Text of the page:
The morning of December 8, 1941, the battalion was brought up to full strength at the perimeter of Clark Field to guard against Japanese paratroopers. Just hours early, the Japanese had bombed Pearl Harbor. As the tankers guarded the airfield, they watched American planes flying in every direction. At noon the planes landed, to be refueled, and the pilots went to lunch. It was 12:45, and as the tankers watched, a formation of 54 planes approached the airfield from the north. When bombs began exploding on the runways, the tankers knew the planes were Japanese.

When the Japanese were finished, there was not much left of the airfield. The soldiers watched as the dead, dying, and wounded were hauled to the hospital on bomb racks, trucks, and anything that could carry the wounded was in use. When the hospital filled, they watched the medics place the wounded under the building. Many of these men had their arms and legs missing.
The night of the 12th/13th, the battalion was ordered to bivouac south of San Fernando near the Calumpit Bridge. Attempting to move the battalion at night was a nightmare, and they finally arrived at their new bivouac at 6:00 A.M. on December 13th.

It was at this time that C Company was ordered to support forces in southern Luzon. The company proceeded through Manila. Since they had no air cover, most of their movements were at night. As they moved, they noticed lights blinking or flares being shot into the air. They arrived at the Tagaytay Ridge and spent time there attempting to catch 5th columnists.

They remained in the area until December 24, when they moved over the Taal Road to San Tomas and bivouacked near San Paolo and assisted in operations in the Pagbilao-Lucban Area supporting the Philippine Army. One of the most dangerous things the tanks did was cross bridges with a ten-ton weight limit. Each tank weighed 14 tons, so they crossed the bridges one tank at a time.

On December 25th, the five tanks of the tank platoon of 2nd Lt. Robert Needham were sent to an area on the east coast of Luzon near Lucban. The Japanese had landed troops in the area, and the American Command wanted to see what the strength of the enemy was in the area.

The tanks were ordered by a major to proceed, without reconnaissance, down a narrow trail. Since the area was mountainous, the tanks had a hard time maneuvering. As they went down the trail, the tanks attempted to keep their spacing so that the driver of each tank could each see the tank in front of him. At one point in the trail, the tanks found that the trail made a sharp turn. Emil’s tank made the turn. His driver, Joe Gillis, realized that he could not see the lead tank. In an attempt to find the lead tank, he sped the tank up.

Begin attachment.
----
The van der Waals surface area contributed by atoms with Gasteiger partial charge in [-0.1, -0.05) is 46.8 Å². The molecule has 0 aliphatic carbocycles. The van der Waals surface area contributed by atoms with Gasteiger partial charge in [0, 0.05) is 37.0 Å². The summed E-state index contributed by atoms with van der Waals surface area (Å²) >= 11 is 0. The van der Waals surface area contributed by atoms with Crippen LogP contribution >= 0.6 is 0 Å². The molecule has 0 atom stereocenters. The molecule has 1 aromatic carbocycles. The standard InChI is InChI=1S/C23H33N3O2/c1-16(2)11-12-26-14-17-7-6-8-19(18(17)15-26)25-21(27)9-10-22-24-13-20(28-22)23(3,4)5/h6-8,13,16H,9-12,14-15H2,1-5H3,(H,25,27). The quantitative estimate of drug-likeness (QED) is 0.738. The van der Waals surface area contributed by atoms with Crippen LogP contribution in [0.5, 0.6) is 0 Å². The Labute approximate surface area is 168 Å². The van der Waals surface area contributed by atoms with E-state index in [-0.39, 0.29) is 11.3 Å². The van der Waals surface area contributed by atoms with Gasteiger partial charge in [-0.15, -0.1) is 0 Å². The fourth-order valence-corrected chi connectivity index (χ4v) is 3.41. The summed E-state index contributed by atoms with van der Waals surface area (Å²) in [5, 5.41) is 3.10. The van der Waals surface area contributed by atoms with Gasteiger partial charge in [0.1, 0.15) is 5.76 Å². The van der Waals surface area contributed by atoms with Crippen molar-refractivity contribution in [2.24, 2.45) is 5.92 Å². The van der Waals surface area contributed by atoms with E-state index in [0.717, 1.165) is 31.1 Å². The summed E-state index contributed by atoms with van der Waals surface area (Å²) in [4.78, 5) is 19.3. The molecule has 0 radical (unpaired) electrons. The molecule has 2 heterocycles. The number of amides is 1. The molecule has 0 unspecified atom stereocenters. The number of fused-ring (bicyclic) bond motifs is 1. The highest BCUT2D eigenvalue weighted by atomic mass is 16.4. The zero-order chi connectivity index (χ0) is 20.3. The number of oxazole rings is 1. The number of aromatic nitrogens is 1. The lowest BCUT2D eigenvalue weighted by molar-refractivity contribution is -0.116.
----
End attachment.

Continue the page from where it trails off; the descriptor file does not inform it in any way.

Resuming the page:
As it turned out, this maneuver saved the lives of the tankers. Just behind them, a shell exploded. The shell had been fired by a Japanese anti-tank gun. Joe drove faster to prevent the gun from getting off another shot. Emil’s tank zigzagged and crashed into the log barricade that the Japanese had built across the road and took out the gun.

The tank crew continued forward until they reached an opening at a rice paddy where the tank could be turned around. Emil realized that the only way out of the situation was the same way the tank had come in, so he ordered his driver to turn the tank around.

As Emil’s tank approached the destroyed barricade, he and the other members of his tank crew saw Lt. Needham’s tank off to the side of the road. It had taken a direct hit from the antitank gun and been knocked out. The impact from the shell’s explosion had knocked the hatch coverings off the front of the tank. From what the tankers could see, the Japanese had machine-gunned the crew while they were still in the tank.

Believing they were safe, the members of Emil’s crew began to celebrate their good luck. Suddenly, the tank took a direct hit from another Japanese anti-tank gun. The explosion knocked the track off the tank. The tank veered off the road and went over an earthen embankment. The tank came to a stop in a rice paddy. Emil’s crew had no idea that their little reconnaissance mission had taken them straight into the main Japanese staging area.